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Member Group Spotlight: Manyana Matters

When was your group formed and why?  

Manyana Matters was started by a group of locals as a Facebook group in 2018, focusing on environmental issues.  The Manyana Matters Environmental Association incorporated early in 2020, when, immediately following the Black Summers bushfires, a developer called Ozy Homes announced their intention to commence clearing a 20ha block of bushland in the town to build 182 houses.  The site was one of the few areas of bushland NOT destroyed by the bushfires, in which approximately 96% of the surrounding Conjola National Park was devastated.  The forest had become like a species ark, providing food and habitat to those animals that survived the fires, including threatened and vulnerable species including the Grey-headed Flying Fox, Glossy-black Cockatoo, Gang-gang Cockatoo, Swift Parrot and the Scrub Turpentine.  The plan to destroy this bushland was shocking to the local community, who came together, in the middle of the pandemic, determined to save the forest.  This led to the land being declared by the then Federal Minister for the Environment as a Controlled Action under the EPBC Act, a process that is now coming to a head.

We call this bushland the Manyana Special Conservation Reserve, which reflects our vision that the land be incorporated into the Conjola National Park and protected in perpetuity.


How many members do you currently have? What are the key skillsets and areas of experience across your group? 

Manyana Matters has over 130 paid members, several hundred subscribers and over 5,600 followers of our Facebook page. We draw from a skillset of amazingly diverse people who bring creativity, passion, leadership, advocacy, academic and business experience to our work.  We live by our Code of Conduct, which is to respect people, animals and the environment.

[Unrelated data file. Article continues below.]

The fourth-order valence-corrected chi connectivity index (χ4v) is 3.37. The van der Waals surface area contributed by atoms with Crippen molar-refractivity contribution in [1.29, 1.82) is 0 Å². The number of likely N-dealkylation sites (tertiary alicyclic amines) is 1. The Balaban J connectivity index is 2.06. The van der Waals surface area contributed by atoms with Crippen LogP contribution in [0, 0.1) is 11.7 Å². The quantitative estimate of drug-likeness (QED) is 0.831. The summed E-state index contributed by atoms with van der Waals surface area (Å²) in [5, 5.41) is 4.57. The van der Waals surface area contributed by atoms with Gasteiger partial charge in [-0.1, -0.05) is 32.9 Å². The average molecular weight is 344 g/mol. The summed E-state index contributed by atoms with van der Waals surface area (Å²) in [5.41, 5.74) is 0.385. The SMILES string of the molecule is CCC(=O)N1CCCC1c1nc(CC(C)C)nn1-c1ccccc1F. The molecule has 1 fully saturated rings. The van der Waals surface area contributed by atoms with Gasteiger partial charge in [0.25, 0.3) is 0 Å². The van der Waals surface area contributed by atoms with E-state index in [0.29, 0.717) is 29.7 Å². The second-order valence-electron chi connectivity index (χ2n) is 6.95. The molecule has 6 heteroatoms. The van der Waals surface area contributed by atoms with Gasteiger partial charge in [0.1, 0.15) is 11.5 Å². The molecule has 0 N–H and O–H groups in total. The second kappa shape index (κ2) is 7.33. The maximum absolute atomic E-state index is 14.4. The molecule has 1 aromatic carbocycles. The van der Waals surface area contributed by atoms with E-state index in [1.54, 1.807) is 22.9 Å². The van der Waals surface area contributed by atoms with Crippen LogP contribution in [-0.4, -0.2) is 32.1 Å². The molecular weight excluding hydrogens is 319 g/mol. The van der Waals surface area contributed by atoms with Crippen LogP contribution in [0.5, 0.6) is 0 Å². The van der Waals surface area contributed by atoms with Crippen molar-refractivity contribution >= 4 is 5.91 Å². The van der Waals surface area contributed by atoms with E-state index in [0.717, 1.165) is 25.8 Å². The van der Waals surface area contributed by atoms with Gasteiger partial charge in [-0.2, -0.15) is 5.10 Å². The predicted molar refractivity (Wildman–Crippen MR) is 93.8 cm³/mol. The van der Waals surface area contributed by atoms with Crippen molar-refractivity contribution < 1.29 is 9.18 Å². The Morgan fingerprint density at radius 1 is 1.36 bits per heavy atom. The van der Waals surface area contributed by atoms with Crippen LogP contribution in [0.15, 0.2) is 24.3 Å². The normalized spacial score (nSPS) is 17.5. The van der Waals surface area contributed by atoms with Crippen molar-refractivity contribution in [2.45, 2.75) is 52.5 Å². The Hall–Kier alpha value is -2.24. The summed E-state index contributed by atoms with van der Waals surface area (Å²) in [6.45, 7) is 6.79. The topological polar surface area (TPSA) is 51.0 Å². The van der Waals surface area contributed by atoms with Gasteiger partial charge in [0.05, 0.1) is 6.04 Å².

Manyana Matters members join other coastal communities in a delegation to NSW Parliament, calling for an end to damaging ‘Zombie DAs’, which are leading to the destruction of precious coastal habitats from the Far South Coast to the Far North Coast of NSW.


How are you predominantly involved with NCC? 

We are grateful for the support of the NCC in our work. NCC has been with us since we started. They have coordinated our efforts with other peak bodies to create communications and support our campaigns. NCC has also recently written to the Federal Environment Minister as part of our current appeal for her to refuse the Controlled Action regarding the Manyana forest. 

Manyana Matters is a member of Coastal Residents United (CRU), which NCC is coordinating.  CRU is an alliance of organisations along the coast of NSW who are all seeking to protect sensitive environments and species from the impact of aging (zombie) DAs. These are DAs that were approved often decades ago under outdated environmental laws, approvals that never expire and that would not be allowed today. Developers have land-banked or on-sold properties with these old DAs attached and now they threaten to destroy remaining habitats and the coastal communities that are trying to protect them.